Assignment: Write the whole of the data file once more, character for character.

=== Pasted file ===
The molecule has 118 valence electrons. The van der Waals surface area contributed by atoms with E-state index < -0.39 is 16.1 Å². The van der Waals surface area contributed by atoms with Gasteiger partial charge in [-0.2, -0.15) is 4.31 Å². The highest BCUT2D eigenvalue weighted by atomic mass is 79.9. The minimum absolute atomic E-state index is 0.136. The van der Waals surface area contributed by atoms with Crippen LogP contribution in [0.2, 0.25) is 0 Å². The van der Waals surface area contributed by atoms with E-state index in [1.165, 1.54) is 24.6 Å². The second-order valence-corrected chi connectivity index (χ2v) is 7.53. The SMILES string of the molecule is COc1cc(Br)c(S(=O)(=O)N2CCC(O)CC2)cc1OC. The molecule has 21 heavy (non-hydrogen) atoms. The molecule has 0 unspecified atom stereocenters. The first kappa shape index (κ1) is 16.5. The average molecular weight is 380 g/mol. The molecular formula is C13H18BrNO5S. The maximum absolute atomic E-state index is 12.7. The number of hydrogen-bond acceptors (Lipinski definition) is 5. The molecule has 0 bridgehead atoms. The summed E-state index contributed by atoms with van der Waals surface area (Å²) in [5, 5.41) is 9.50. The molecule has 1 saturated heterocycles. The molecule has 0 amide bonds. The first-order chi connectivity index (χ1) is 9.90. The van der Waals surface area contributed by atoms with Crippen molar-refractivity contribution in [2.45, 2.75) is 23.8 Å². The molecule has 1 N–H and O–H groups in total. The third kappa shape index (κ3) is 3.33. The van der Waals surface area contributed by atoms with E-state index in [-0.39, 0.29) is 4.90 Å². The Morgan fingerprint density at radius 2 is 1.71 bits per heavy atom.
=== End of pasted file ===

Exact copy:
The molecule has 118 valence electrons. The van der Waals surface area contributed by atoms with E-state index < -0.39 is 16.1 Å². The van der Waals surface area contributed by atoms with Gasteiger partial charge in [-0.2, -0.15) is 4.31 Å². The highest BCUT2D eigenvalue weighted by atomic mass is 79.9. The minimum absolute atomic E-state index is 0.136. The van der Waals surface area contributed by atoms with Crippen LogP contribution in [0.2, 0.25) is 0 Å². The van der Waals surface area contributed by atoms with E-state index in [1.165, 1.54) is 24.6 Å². The second-order valence-corrected chi connectivity index (χ2v) is 7.53. The SMILES string of the molecule is COc1cc(Br)c(S(=O)(=O)N2CCC(O)CC2)cc1OC. The molecule has 21 heavy (non-hydrogen) atoms. The molecule has 0 unspecified atom stereocenters. The first kappa shape index (κ1) is 16.5. The average molecular weight is 380 g/mol. The molecular formula is C13H18BrNO5S. The maximum absolute atomic E-state index is 12.7. The number of hydrogen-bond acceptors (Lipinski definition) is 5. The molecule has 0 bridgehead atoms. The summed E-state index contributed by atoms with van der Waals surface area (Å²) in [5, 5.41) is 9.50. The molecule has 1 saturated heterocycles. The molecule has 0 amide bonds. The first-order chi connectivity index (χ1) is 9.90. The van der Waals surface area contributed by atoms with Crippen molar-refractivity contribution in [2.45, 2.75) is 23.8 Å². The molecule has 1 N–H and O–H groups in total. The third kappa shape index (κ3) is 3.33. The van der Waals surface area contributed by atoms with E-state index in [-0.39, 0.29) is 4.90 Å². The Morgan fingerprint density at radius 2 is 1.71 bits per heavy atom.